Fall Webworms (Family Arctiidae)

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Fall Webworms

Fall webworms (FW) (Hyphantria cunea) belong in the Tiger moth family, Arctiidae, the same family as wooly bear caterpillars. FWs are found in North America from coast to coast and border to border. They are native sons and daughters that have, since WWII, spread through Europe and Asia. Look for them in parks, forest edges, and roadsides. Here in God’s country, there is only one generation per year; in Florida there are four, and in New Jersey, two. The moth that is laying eggs in the picture is white, which is typical of northern populations. Farther south, FW adults have variable black spots on their forewings. The adults are noticeably hairy (so are their voracious caterpillars) and may have yellow or orange spots on the front legs.

In her recent episode about Gypsy moths (7/6/10), the BugLady referred to the large, ragged webs of the FW that were being attributed to the blameless (in the web-spinning category, anyway) gypsy moth. Tent caterpillars also take the rap for webworm work, but tent caterpillars are gone from the scene by the time FW webs appear, and besides, the two have very different styles. Tent caterpillars spin webs in the forks and crotches of trees and shrubs in the rose family, like apple, cherry and hawthorn, and they are active in late spring and early summer. Their webs are residential properties–they shelter there but leave the tent to find food.

Female FWs lay clusters of eggs on the leaves of larval food plants in mid-summer, covering the eggs with a blanket of hairs from their own body. A week later the caterpillars emerge and, working by night, immediately set about creating their web. Their tents may be two or three feet long and enclose a whole branch. These all-purpose webs serve as both hearth and home, and when the caterpillars have skeletonized all of the leaves within it (eaten everything but the leaf veins), they will extend the web or build a fresh web on a fresh branch. Webworms feed communally for four or five weeks until their last molt, when they become anti-social, feed a bit more alone, and then pupate for the winter in a cocoon made of silk—and hairs from their body. The tough webs persist as tattered streamers for months after the caterpillars are done with them.

Cherry leaves are a favorite caterpillar food, but they will dine happily at quite a variety of trees including ash, willow, poplar, hickory, American elm, walnut, some maples, and a few fruit trees. A colony of caterpillars can eat lots of leaves, and they may defoliate part or all of a tree.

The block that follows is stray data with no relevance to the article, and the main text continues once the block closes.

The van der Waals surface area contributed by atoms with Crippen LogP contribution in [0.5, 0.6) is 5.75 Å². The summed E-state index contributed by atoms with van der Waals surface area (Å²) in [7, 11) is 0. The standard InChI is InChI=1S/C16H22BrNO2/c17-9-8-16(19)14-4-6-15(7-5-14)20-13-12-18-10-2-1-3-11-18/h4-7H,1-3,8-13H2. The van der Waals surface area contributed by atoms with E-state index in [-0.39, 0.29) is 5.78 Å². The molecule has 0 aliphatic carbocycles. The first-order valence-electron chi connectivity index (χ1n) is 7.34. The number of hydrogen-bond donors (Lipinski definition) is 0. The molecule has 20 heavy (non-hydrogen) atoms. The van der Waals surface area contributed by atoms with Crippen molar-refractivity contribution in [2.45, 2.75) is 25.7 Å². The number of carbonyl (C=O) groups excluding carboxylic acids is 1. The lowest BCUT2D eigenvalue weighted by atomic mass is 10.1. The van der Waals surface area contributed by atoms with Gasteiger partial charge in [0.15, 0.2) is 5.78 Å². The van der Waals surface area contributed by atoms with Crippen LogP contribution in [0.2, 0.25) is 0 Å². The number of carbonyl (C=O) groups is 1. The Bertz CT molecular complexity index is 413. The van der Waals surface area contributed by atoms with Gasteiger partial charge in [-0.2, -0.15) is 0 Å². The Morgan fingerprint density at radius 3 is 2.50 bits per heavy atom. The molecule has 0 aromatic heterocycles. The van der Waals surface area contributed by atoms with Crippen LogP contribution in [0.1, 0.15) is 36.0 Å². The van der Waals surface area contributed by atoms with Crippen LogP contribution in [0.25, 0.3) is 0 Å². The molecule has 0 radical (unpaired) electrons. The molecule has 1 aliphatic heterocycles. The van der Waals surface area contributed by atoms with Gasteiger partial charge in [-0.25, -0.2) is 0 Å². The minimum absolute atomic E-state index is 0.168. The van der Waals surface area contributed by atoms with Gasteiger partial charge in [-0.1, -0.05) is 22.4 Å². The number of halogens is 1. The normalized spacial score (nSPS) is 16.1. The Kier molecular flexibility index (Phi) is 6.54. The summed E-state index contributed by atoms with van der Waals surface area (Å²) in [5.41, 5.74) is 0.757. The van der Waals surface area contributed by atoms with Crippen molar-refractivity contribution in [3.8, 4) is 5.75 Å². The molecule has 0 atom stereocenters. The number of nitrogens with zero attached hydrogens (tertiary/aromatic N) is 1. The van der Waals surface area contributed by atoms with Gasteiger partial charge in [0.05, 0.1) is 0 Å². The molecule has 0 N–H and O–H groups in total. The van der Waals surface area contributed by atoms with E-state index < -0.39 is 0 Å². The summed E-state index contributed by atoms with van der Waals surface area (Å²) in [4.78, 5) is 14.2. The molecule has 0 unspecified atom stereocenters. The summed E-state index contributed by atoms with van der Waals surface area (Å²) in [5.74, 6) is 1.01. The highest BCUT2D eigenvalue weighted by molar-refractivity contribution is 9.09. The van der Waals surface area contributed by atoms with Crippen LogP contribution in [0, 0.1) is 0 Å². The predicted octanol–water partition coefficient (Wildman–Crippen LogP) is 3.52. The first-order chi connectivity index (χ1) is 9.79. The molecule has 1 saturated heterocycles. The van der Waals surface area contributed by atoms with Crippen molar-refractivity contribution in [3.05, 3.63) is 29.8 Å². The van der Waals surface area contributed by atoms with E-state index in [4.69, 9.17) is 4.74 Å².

Surrounded by all that webbing, FW caterpillars must be predator-free, right? Wrong. Although FWs may have some dramatic outbreak years, in general their numbers are kept in check by a few kinds of birds like cuckoos and yellow warblers (fuzzy caterpillars are not everyone’s cup of tea) and by many kinds of fellow insects. One reference dubs them “a parasitoid hotel.” BugFans will recall from the Tachinid Fly episode that contrary to the mantra of parasites—“A good parasite doesn’t kill its host.”—parasitoids have no such qualms. They climb aboard their host during the parasitoid’s larval stage and start consuming it—from the inside-out, or vice versa—timing their metamorphosis to coincide with their host’s demise. Predatory wasps and flies also eat FW caterpillars and eggs, and some Vespula wasps pick caterpillars out from just below the outer layer of silk and carry them away to feed to their young. The protection offered by the web seems to fade as the caterpillars reach maturity.

Like gypsy moth caterpillars, FW caterpillars do not generally kill healthy trees, even in outbreak years. In Wisconsin their feeding comes toward the end of the growing season, when leaves are almost done with their jobs of making food and sending it south into the tree’s roots. The issue is aesthetic—those unsightly feeding webs. Although suburban lawn-owners may object strenuously to webs on shade and ornamental trees, FWs are not considered a serious forestry pest. Trimming and disposing of any reachable, webby branches is the general advice. If you are chemically inclined, experts recommend early (mid-summer) spraying, restricted to the afflicted branches; later applications will damage the FW control team of predators, parasites, etc.

Donald W. Stokes, in A Guide to Observing Insect Lives, urges you to explore an abandoned FW web (if you peer into an occupied web, masses of alarmed caterpillars might wag at you in unison). He predicts that you will find abundant frass (that’s BugPoop) and exuviae (shed skins—from the Latin exure to take off), and maybe some leaves the caterpillars missed. Stokes says that “Over a quarter of the caterpillar’s life is spent in the process of shedding skins, or in quiet periods after shedding when its new skin is hardening.” You might also find some inert caterpillars that were victims of an ichneumon wasp that lays its eggs on the caterpillar.

The BugLady